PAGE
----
forth, CO2, CO and H2 are removed from the products of the synthesis reaction and recycled all or in part to the feed stream passing through the interior of the aforesaid conversion reaction tube. Provision may be made, if desired, for treating the tail gas from the synthesis reaction so as to separately remove CO2 therefrom, the separated CO2 being recycled all or in part to the inlet of the reaction tube, While residual tail gas comprising mainly CO and Hz is recycled all or in part to provide a portion of the gas stream used for effecting surface combustion.

When nitrogen is present in the oxygen feed gas then provision is made for Venting :nitrogen from the system. This may be done by discharging a, portion of the residual tail gas, With or without first removing CO and H2 therefrom. Provision may be made for recycling residual tail gas, or CO and H2 separated therefrom, to the synthesis reaction.

The invention is of particular application as applied to the type of conversion process described in the copending application, Serial No. 586,004, of Harry V. Rees and Clifford 1G. Ludeman, filed March 31, 1945, for Manufacture of Hydrocarbons and the Like, issued as U. S. Patent No. 2,486,879.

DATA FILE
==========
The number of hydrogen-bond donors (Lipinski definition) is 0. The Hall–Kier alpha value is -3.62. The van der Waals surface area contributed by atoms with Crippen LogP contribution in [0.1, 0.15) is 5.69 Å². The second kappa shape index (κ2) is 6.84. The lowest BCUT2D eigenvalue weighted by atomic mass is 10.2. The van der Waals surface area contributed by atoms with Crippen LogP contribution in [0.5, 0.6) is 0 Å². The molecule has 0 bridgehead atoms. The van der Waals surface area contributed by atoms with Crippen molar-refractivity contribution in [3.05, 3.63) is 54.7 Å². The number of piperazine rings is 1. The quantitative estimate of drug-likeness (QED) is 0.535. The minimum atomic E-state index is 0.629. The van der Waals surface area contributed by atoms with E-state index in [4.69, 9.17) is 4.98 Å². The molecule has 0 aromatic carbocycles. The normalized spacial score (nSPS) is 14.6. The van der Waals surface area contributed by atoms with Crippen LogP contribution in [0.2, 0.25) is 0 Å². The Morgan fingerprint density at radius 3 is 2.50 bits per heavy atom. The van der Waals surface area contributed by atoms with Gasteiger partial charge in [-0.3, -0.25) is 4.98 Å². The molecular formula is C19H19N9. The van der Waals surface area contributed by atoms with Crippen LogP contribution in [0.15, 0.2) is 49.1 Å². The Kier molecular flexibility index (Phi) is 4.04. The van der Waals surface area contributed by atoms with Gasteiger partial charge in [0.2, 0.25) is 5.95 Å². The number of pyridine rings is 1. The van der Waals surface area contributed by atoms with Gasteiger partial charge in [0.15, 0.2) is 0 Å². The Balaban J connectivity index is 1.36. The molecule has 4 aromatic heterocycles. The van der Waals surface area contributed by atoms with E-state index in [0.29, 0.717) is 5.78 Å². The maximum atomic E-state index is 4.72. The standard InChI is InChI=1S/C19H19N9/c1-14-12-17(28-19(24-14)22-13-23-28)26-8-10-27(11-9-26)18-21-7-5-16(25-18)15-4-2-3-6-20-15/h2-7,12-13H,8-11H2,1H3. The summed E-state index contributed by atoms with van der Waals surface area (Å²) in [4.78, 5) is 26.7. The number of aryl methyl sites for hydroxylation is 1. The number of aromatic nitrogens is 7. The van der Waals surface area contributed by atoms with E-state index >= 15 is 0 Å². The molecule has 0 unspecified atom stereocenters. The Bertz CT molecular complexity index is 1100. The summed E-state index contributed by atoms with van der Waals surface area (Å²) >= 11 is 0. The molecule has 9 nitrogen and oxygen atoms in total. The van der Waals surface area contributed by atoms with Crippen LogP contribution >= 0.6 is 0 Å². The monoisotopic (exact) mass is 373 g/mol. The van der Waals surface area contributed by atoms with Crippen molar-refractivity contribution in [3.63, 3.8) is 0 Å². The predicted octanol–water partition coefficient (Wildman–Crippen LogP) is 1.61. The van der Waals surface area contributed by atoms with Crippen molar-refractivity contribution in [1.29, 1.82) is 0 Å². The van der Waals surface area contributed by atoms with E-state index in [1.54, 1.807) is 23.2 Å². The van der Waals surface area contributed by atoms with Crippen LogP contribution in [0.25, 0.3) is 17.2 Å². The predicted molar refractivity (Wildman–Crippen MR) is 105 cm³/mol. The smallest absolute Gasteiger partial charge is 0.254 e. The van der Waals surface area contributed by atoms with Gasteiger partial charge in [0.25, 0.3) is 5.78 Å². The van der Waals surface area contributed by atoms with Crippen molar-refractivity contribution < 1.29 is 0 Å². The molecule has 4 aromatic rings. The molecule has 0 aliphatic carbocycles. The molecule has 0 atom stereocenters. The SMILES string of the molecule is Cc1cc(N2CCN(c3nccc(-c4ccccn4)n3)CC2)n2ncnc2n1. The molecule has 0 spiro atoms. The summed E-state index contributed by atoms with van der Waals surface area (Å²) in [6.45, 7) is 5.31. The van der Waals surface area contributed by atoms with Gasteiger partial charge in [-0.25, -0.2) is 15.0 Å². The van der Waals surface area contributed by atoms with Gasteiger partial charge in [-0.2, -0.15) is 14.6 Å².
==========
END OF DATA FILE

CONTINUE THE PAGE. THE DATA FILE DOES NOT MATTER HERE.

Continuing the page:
The conversion unit for effecting the conversion of normally gaseous hydrocarbons into synthesis gas advantageously comprises a, porous tube or plurality of porous tubes constructed from a refractory material such as carborunduin. The porous tubes are supported within or extend through a chamber. A combustible gas mixture is maintained Within the chamber to provide a gas blanket surrounding the porous tubes. Sufcient pressure is maintained upon the combustible gas mixture so that it permeates the pores of the porous tubes and thus passes to the interior surfaces thereof upon which it undergoes surface combustion, thereby maintaining the interior surfaces of the tubes at ya state of incandescence.